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Jul 17, 2014

James McGrath; another ‘Libertarian’ senator?

On the basis of Senator James McGrath’s maiden speech he has a lot going for him among libertarians. Some of his views are straight from the Liberal Democrat’s playbook, while others are consistent with our aims:
Getting rid of compulsory student union fees isa step in the right direction.  The idea that an organisation be allowed to charge a compulsory fee on those it claims to represent because of their employment or other status is akin to granting ownership of those people or allowing a taxation power over them.
Having a senator with a strong commitment to freedom of speech is a welcome addition to a house that sadly lacks many members who have either an understanding, or real commitment to the concept.  It will be interesting to see how many qualifications he puts on it, given that the LNP tends to be rather PC whipped and timorous on the issue.

His support for the abolition of the federal departments of Health, and Education are basically the same as the LDP case and for the same reasons.  Neither of them actually run a school or hospital and merely intrude on what is a state responsibility.
There are though a number of other departments and bodies that need the axe, the Department of Climate Change, being one that immediately comes to mind, as well as the Clean Energy Finance Corporation.  The first is designed to engage in histrionics on Global Warming, while the latter helps the new generation of carpetbaggers to invest in more expensive green energy that is compulsorily sold off to consumers under a government mandate.
There is no place in a free society for the government picking winners or engaging in social engineering.
This raises the issue of his call to increase the GST by 50% and extend it to cover all purchases including food ‘with compensation for low income earners’.  While the taxes he mentions need to be abolished or reduced, especially payroll tax, slimming down the federal government and passing some of the savings to the states would be a better idea than a tax increase.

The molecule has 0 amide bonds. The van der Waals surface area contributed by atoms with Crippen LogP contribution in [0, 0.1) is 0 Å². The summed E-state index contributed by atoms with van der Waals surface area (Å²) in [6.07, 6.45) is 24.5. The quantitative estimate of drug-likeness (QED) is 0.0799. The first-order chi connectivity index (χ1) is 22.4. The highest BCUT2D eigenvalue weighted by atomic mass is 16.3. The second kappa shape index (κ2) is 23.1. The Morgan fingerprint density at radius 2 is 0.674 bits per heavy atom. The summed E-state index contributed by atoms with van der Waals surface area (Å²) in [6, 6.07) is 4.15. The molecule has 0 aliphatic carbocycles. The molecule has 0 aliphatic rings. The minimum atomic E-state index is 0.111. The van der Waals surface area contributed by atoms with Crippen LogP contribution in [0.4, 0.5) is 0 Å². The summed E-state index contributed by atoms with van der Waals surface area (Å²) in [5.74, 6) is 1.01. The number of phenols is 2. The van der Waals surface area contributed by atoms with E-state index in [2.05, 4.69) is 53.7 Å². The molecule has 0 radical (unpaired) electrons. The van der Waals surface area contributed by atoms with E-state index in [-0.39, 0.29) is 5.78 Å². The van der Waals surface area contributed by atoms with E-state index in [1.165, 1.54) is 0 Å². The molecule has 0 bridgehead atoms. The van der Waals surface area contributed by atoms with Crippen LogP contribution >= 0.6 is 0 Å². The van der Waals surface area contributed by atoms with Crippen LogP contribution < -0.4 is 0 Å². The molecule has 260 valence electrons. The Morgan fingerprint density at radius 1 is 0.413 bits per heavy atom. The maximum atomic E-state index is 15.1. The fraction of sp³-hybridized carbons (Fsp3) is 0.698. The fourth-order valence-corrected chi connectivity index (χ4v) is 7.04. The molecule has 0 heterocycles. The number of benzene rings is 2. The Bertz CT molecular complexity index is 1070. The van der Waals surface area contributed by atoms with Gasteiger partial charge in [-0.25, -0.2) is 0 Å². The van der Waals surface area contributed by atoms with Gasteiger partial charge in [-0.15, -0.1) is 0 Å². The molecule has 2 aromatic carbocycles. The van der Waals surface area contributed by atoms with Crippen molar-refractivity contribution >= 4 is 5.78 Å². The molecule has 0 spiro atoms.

The idea of a consumption tax replacing stupid and iniquitous ones like payroll tax is admirable however, these taxes were supposed to be abolished under the original GST proposal, but weren’t. This seems to be rewarding bad behaviour by the states. 
Low-income earners need just as much basic foodstuffs as the rich although perhaps at a lesser quality.  There seems little point in increasing the price by 15%, then compensating them for it.  This merely creates churn, which requires more public servants to administer the scheme.
GST funding is not distributed rationally among states but is rather sent out on the basis of ‘each according to his ability, to each according to his need’, which would have to be reformed for any sort of fairness to exist.
Another problem is the ABC.  While he correctly makes the case for it to be sold or abolished, he claims that it should be done as some sort of penalty for left wing bias.  In an age where there are numerous sources of commercial TV and radio entertainment there seems to be little reason to spend over a billion dollars per year providing a government network to compete with that.
It’s rather irrelevant that it’s left wing; that is merely the consequence of being a state media entity dedicated to providing ‘high brow’ stuff that the ‘common heard’ doesn’t require and is therefore not catered fo by commercial networks.  We don’t need it.
The senate will be better for having this guy in it depending on whether he follows through, or merely votes the party line, good or bad.  

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